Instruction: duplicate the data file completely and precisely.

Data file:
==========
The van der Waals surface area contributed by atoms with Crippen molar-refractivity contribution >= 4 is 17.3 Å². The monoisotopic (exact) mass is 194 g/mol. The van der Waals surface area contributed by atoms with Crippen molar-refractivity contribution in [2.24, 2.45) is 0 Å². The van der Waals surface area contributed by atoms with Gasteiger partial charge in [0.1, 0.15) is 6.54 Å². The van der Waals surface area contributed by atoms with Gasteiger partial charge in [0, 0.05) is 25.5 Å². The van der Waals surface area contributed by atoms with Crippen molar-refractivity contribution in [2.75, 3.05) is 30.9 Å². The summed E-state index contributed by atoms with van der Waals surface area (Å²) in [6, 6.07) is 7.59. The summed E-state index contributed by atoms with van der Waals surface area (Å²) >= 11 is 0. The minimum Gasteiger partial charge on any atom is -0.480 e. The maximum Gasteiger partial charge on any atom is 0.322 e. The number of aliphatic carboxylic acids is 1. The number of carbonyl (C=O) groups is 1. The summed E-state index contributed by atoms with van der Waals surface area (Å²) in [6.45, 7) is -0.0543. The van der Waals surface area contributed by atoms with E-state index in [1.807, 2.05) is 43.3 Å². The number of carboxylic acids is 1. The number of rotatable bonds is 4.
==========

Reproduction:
The van der Waals surface area contributed by atoms with Crippen molar-refractivity contribution >= 4 is 17.3 Å². The monoisotopic (exact) mass is 194 g/mol. The van der Waals surface area contributed by atoms with Crippen molar-refractivity contribution in [2.24, 2.45) is 0 Å². The van der Waals surface area contributed by atoms with Gasteiger partial charge in [0.1, 0.15) is 6.54 Å². The van der Waals surface area contributed by atoms with Gasteiger partial charge in [0, 0.05) is 25.5 Å². The van der Waals surface area contributed by atoms with Crippen molar-refractivity contribution in [2.75, 3.05) is 30.9 Å². The summed E-state index contributed by atoms with van der Waals surface area (Å²) in [6, 6.07) is 7.59. The summed E-state index contributed by atoms with van der Waals surface area (Å²) >= 11 is 0. The minimum Gasteiger partial charge on any atom is -0.480 e. The maximum Gasteiger partial charge on any atom is 0.322 e. The number of aliphatic carboxylic acids is 1. The number of carbonyl (C=O) groups is 1. The summed E-state index contributed by atoms with van der Waals surface area (Å²) in [6.45, 7) is -0.0543. The van der Waals surface area contributed by atoms with E-state index in [1.807, 2.05) is 43.3 Å². The number of carboxylic acids is 1. The number of rotatable bonds is 4.